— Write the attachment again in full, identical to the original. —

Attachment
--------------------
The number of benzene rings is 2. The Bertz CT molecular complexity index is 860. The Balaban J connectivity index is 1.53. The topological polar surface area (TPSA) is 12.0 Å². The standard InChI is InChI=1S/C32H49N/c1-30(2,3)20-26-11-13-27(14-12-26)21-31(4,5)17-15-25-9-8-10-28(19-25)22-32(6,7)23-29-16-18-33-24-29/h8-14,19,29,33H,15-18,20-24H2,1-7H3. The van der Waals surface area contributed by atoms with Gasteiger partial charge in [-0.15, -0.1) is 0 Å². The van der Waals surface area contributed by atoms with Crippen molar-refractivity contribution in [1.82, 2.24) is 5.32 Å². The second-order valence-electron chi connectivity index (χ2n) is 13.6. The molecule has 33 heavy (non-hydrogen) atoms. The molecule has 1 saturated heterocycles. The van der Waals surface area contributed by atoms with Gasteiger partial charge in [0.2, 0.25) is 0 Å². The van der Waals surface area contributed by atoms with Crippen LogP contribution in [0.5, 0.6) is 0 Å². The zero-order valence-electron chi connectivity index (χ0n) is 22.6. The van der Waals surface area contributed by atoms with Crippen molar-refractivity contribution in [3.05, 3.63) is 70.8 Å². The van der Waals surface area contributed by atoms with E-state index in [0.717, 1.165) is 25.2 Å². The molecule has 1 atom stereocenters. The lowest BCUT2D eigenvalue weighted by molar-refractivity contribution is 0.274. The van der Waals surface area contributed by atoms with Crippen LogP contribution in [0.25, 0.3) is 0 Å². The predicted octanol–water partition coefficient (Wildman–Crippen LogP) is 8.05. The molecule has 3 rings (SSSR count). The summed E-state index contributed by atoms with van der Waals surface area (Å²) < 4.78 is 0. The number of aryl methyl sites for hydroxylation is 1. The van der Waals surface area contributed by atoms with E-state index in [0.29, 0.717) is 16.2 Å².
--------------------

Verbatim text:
The number of benzene rings is 2. The Bertz CT molecular complexity index is 860. The Balaban J connectivity index is 1.53. The topological polar surface area (TPSA) is 12.0 Å². The standard InChI is InChI=1S/C32H49N/c1-30(2,3)20-26-11-13-27(14-12-26)21-31(4,5)17-15-25-9-8-10-28(19-25)22-32(6,7)23-29-16-18-33-24-29/h8-14,19,29,33H,15-18,20-24H2,1-7H3. The van der Waals surface area contributed by atoms with Gasteiger partial charge in [-0.15, -0.1) is 0 Å². The van der Waals surface area contributed by atoms with Crippen molar-refractivity contribution in [1.82, 2.24) is 5.32 Å². The second-order valence-electron chi connectivity index (χ2n) is 13.6. The molecule has 33 heavy (non-hydrogen) atoms. The molecule has 1 saturated heterocycles. The van der Waals surface area contributed by atoms with Gasteiger partial charge in [0.2, 0.25) is 0 Å². The van der Waals surface area contributed by atoms with Crippen LogP contribution in [0.5, 0.6) is 0 Å². The zero-order valence-electron chi connectivity index (χ0n) is 22.6. The van der Waals surface area contributed by atoms with Crippen molar-refractivity contribution in [3.05, 3.63) is 70.8 Å². The van der Waals surface area contributed by atoms with E-state index in [0.717, 1.165) is 25.2 Å². The molecule has 1 atom stereocenters. The lowest BCUT2D eigenvalue weighted by molar-refractivity contribution is 0.274. The van der Waals surface area contributed by atoms with Crippen LogP contribution in [0.25, 0.3) is 0 Å². The predicted octanol–water partition coefficient (Wildman–Crippen LogP) is 8.05. The molecule has 3 rings (SSSR count). The summed E-state index contributed by atoms with van der Waals surface area (Å²) < 4.78 is 0. The number of aryl methyl sites for hydroxylation is 1. The van der Waals surface area contributed by atoms with E-state index in [0.29, 0.717) is 16.2 Å².